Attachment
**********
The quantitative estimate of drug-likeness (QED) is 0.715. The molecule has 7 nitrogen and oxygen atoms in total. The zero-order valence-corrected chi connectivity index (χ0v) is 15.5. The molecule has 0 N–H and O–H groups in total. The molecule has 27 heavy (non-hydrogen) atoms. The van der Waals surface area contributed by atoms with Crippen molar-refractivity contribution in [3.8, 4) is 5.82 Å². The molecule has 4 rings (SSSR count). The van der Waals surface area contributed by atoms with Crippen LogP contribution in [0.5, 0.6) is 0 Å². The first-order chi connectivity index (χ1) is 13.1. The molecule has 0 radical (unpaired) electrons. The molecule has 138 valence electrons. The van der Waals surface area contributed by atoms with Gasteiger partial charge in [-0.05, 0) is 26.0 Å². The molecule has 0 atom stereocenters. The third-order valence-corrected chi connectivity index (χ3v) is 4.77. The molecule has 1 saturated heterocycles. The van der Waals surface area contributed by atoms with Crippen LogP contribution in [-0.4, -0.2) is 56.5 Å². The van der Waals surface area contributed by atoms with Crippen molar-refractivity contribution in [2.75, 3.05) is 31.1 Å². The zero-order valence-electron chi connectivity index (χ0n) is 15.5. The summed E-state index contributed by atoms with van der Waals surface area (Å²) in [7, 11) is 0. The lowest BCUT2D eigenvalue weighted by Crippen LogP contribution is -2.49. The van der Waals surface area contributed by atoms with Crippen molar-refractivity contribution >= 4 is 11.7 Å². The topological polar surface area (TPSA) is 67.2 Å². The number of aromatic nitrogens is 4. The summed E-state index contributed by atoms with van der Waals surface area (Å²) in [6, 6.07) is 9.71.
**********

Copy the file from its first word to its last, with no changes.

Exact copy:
The quantitative estimate of drug-likeness (QED) is 0.715. The molecule has 7 nitrogen and oxygen atoms in total. The zero-order valence-corrected chi connectivity index (χ0v) is 15.5. The molecule has 0 N–H and O–H groups in total. The molecule has 27 heavy (non-hydrogen) atoms. The van der Waals surface area contributed by atoms with Crippen molar-refractivity contribution in [3.8, 4) is 5.82 Å². The molecule has 4 rings (SSSR count). The van der Waals surface area contributed by atoms with Crippen LogP contribution in [0.5, 0.6) is 0 Å². The first-order chi connectivity index (χ1) is 13.1. The molecule has 0 radical (unpaired) electrons. The molecule has 138 valence electrons. The van der Waals surface area contributed by atoms with Gasteiger partial charge in [-0.05, 0) is 26.0 Å². The molecule has 0 atom stereocenters. The third-order valence-corrected chi connectivity index (χ3v) is 4.77. The molecule has 1 saturated heterocycles. The van der Waals surface area contributed by atoms with Crippen LogP contribution in [-0.4, -0.2) is 56.5 Å². The van der Waals surface area contributed by atoms with Crippen molar-refractivity contribution in [2.75, 3.05) is 31.1 Å². The zero-order valence-electron chi connectivity index (χ0n) is 15.5. The summed E-state index contributed by atoms with van der Waals surface area (Å²) in [7, 11) is 0. The lowest BCUT2D eigenvalue weighted by Crippen LogP contribution is -2.49. The van der Waals surface area contributed by atoms with Crippen molar-refractivity contribution >= 4 is 11.7 Å². The topological polar surface area (TPSA) is 67.2 Å². The number of aromatic nitrogens is 4. The summed E-state index contributed by atoms with van der Waals surface area (Å²) in [6, 6.07) is 9.71.